Changing Birthrates in the U.S.

After our class conversation about the demographic transition and the attempt to control population growth in Iran, I came across an interesting article in The New York Times that applied the same concepts to the United States: “U.S. Birthrate Declines for Sixth Consecutive Year; Economy Could Be Factor.” (  This article was reporting how the number of women in the U.S. who gave birth dropped in 2013, down slightly from 2012 but down 9% below the high in 2007.  It quoted several demographers that related the drop in American fertility rate to the state of the economy.

An economic relationship with the number of children born each year is well explained with the concept of the demographic transition:  as a country’s economy develops, women have fewer children.  This is generally due to the fact that as a country becomes more developed, children’s health outcomes improve, and the risk of a child dying becomes reduced.  Additionally, more developed countries tend to have fewer agriculturally based economies and more professional jobs, so it becomes less economically sensible to have numerous children for economic purposes like working in a farm, and more sensible to have fewer children with the high costs of education.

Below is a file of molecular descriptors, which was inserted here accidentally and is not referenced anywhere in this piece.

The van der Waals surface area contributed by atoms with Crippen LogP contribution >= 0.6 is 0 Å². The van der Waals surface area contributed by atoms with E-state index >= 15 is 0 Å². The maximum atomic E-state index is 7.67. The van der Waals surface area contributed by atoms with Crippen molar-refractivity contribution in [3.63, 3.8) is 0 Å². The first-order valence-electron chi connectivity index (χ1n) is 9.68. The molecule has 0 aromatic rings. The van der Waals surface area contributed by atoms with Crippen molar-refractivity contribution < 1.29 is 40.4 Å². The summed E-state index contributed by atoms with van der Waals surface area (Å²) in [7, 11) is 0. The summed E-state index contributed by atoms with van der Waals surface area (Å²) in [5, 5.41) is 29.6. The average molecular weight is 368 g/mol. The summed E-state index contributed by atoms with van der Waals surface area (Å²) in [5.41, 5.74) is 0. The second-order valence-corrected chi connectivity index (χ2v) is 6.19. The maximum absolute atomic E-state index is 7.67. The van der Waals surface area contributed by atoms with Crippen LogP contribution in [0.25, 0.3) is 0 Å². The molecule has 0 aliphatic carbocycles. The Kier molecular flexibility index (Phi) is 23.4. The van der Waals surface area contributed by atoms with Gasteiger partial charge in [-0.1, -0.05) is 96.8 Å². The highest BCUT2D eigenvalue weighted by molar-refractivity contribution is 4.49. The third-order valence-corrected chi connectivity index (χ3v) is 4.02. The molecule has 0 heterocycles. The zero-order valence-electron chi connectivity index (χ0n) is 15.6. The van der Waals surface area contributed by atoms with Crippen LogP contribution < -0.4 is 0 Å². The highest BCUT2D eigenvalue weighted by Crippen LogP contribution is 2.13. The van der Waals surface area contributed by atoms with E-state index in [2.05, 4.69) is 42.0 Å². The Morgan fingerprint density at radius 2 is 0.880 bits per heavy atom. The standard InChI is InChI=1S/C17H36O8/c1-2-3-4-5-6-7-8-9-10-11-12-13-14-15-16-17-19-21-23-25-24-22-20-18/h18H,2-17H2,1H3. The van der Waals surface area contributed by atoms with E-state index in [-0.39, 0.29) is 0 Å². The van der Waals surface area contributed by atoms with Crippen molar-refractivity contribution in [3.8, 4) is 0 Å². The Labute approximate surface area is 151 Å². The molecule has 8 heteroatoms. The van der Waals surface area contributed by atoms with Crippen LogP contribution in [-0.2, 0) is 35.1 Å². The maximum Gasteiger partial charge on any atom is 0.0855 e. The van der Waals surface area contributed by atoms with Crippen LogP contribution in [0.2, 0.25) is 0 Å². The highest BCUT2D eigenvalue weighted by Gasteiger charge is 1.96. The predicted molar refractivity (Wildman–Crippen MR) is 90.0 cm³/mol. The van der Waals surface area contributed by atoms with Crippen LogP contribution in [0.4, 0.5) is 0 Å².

This article introduces a more complex idea on the idea of the demographic transition: what happens to birthrates when developed countries have economic ups and downs?  William Frey, a demographer at the Brookings Institution argues “On just about every demographic indicator involving young adults, whether it’s marriage, buying a home or delaying childbearing, it’s all been on hold since the beginning of the recession.  I think it’ll come back up, and each time new numbers are coming out, I think maybe this will be the moment.”  However, what I found to be one of the most interesting points of the article is how much later in life women are having children.  While the teenage birthrate has dropped substantially, and the birthrate for women in their 20s has been declining as well, births to older women are on the rise.  The report found a 14% increase in births to women ages 45-49.  So it is certainly possible that as countries develop, the birthrate not only drops, but that women will wait longer to have children as well.

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